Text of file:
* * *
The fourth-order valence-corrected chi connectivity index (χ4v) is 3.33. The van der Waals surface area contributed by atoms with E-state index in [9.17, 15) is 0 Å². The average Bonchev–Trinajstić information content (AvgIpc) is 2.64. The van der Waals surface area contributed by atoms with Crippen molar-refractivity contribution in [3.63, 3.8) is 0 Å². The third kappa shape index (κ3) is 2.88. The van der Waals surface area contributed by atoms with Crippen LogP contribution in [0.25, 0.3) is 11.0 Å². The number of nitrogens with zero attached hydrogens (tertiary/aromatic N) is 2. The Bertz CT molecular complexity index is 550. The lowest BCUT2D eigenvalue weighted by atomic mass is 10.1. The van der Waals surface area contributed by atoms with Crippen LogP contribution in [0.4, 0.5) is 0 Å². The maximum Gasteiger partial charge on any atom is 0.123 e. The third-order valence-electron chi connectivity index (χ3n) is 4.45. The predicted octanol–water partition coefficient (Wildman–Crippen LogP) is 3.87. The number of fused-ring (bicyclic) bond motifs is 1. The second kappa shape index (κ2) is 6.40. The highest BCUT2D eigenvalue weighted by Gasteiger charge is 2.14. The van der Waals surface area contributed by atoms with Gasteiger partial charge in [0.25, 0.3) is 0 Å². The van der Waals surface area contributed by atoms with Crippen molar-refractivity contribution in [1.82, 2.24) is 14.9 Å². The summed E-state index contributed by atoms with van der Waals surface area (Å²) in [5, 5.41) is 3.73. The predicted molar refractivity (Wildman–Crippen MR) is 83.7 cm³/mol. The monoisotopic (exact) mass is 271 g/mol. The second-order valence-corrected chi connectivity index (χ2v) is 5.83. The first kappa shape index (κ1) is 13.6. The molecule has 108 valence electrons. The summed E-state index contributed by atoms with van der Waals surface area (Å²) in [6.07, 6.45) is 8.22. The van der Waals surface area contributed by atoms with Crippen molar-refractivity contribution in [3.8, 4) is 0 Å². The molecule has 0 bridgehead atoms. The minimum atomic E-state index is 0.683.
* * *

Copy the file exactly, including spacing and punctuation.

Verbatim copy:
The fourth-order valence-corrected chi connectivity index (χ4v) is 3.33. The van der Waals surface area contributed by atoms with E-state index in [9.17, 15) is 0 Å². The average Bonchev–Trinajstić information content (AvgIpc) is 2.64. The van der Waals surface area contributed by atoms with Crippen molar-refractivity contribution in [3.63, 3.8) is 0 Å². The third kappa shape index (κ3) is 2.88. The van der Waals surface area contributed by atoms with Crippen LogP contribution in [0.25, 0.3) is 11.0 Å². The number of nitrogens with zero attached hydrogens (tertiary/aromatic N) is 2. The Bertz CT molecular complexity index is 550. The lowest BCUT2D eigenvalue weighted by atomic mass is 10.1. The van der Waals surface area contributed by atoms with Crippen LogP contribution in [0.4, 0.5) is 0 Å². The maximum Gasteiger partial charge on any atom is 0.123 e. The third-order valence-electron chi connectivity index (χ3n) is 4.45. The predicted octanol–water partition coefficient (Wildman–Crippen LogP) is 3.87. The number of fused-ring (bicyclic) bond motifs is 1. The second kappa shape index (κ2) is 6.40. The highest BCUT2D eigenvalue weighted by Gasteiger charge is 2.14. The van der Waals surface area contributed by atoms with Gasteiger partial charge in [0.25, 0.3) is 0 Å². The van der Waals surface area contributed by atoms with Crippen molar-refractivity contribution in [1.82, 2.24) is 14.9 Å². The summed E-state index contributed by atoms with van der Waals surface area (Å²) in [5, 5.41) is 3.73. The predicted molar refractivity (Wildman–Crippen MR) is 83.7 cm³/mol. The monoisotopic (exact) mass is 271 g/mol. The second-order valence-corrected chi connectivity index (χ2v) is 5.83. The first kappa shape index (κ1) is 13.6. The molecule has 108 valence electrons. The summed E-state index contributed by atoms with van der Waals surface area (Å²) in [6.07, 6.45) is 8.22. The van der Waals surface area contributed by atoms with Crippen molar-refractivity contribution in [3.8, 4) is 0 Å². The molecule has 0 bridgehead atoms. The minimum atomic E-state index is 0.683.